Last week, runner Joe “Stringbean” McConaughy set a new north-to-south Fastest Known Time (FKT) on the Nüümü Poyo, known to many as the John Muir Trail (JMT). McConaughy lowered the FKT from three days, three hours and 55 min to three days, one hour and 34 seconds.
McConaughy—an accomplished ultramarathon runner and holder of several records on long trails—says this FKT stands out among his other accomplishments.
“I think this FKT is awesome, because I just love the trail,” McConaughy says. “It’s so much fun. I had a blast going out there and going after the time. The times are so competitive, and this is probably one of the highest profile FKTs I’ve done.”
The JMT was originally called Nüümü Poyo, “The Peoples’ Trail,” by the Paiute, Shoshone, and other tribes that used the pathway for centuries. Today, many runners and hikers prefer the name Nüümü Poyo to honor and acknowledge the land’s original stewards and trail users over John Muir, who was an advocate for Indigenous removal from the area.
The JMT stretches from Yosemite National Park to 14,505-foot Mount Whitney, known as Tumanguya to its original inhabitants, and is popular with trail runners and through-hikers alike.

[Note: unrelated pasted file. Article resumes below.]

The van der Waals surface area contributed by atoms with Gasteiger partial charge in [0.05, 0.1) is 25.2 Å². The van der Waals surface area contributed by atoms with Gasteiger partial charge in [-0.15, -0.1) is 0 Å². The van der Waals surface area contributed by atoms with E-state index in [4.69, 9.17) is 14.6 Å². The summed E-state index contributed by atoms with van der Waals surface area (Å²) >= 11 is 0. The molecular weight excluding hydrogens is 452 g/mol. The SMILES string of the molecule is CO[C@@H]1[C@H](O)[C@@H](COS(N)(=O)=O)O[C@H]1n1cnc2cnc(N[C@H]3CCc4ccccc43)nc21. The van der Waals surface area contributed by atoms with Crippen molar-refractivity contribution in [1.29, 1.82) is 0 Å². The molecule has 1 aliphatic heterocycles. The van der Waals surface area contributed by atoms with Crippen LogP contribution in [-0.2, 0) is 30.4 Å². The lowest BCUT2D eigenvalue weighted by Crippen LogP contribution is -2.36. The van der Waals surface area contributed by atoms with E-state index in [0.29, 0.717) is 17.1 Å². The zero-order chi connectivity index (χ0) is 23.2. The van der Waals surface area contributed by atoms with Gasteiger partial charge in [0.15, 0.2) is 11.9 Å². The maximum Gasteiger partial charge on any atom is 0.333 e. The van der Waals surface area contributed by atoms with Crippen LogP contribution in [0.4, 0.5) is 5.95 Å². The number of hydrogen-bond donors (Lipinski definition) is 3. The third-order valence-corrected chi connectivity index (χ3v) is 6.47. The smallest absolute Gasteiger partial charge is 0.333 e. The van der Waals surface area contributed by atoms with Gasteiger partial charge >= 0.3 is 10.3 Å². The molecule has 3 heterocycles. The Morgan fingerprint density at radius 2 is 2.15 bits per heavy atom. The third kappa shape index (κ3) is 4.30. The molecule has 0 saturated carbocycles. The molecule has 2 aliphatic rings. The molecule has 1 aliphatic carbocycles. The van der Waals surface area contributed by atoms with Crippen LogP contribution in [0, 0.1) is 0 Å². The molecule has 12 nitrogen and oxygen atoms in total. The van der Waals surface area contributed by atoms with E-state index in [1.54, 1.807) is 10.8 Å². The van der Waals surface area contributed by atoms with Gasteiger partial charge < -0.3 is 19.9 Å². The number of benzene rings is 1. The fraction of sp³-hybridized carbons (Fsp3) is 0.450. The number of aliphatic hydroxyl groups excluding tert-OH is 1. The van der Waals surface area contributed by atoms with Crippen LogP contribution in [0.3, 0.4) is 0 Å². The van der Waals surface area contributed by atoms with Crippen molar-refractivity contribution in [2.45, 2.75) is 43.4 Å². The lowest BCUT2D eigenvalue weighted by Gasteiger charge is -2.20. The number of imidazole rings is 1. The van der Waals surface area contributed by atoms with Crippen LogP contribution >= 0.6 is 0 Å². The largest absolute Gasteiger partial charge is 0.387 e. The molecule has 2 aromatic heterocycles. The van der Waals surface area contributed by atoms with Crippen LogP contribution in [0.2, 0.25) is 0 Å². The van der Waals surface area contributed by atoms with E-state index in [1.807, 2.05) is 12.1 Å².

Buzz Burrell, cofounder of FastestKnownTime.com (which is owned by Outside’s parent company Outside Inc.) called McConaughy one of the best multi-day runners.
“This FKT will allow people to recognize him,” Burrell said. “The John Muir Trail is unquestionably one of the best long trails in the world, so to do this trail at any speed is totally worth it,” says Buzz Burrell, cofounder of FastestKnownTime.com. “The JMT is also one of the most competitive FKTs in the world—its leader board a who’s-who in the ultra world—so to lower the unsupported record by almost three hours is terrific, noting also that this is the second fastest time ever, in any style.”
The JMT has attracted many top-tier runners and hikers, from FKT founders Buzz Burrell and Peter Bakwin, to mountain runners Darcy Piceu and Francois D’Haene (who hold the current female and male supported FKTs, respectively, south-to-north).
McConaughy tackled the route from north to south, although FKTs have traditionally been done in the opposite direction to minimize elevation gain (north-to-south boasts 4,000 additional feet of climbing). His effort also bested the previous overall unsupported FKT, which was done south-to-north. The north-to-south route places Mt. Whitney near the end of the route, a major challenge on an already tough route.
“While many folks who hike the route want to get Whitney out of the way, I was excited by those really long climbs,” says McConaughy. “You’re saving the biggest and most badass for last.”
McConaughy first became interested in the JMT in 2014, when a little-known app developer named Andrew Bentz set an alluringly fast time on the route using a fastpacking style (as opposed to running). McConaghy says he is more of a runner, though the routes he’s tackled have historically been very long. McConaughy currently holds FKTs on the 800-plus-mile Arizona Trail (supported), 272-mile Long Trail (self-supported), and the Appalachian Trail (self-supported).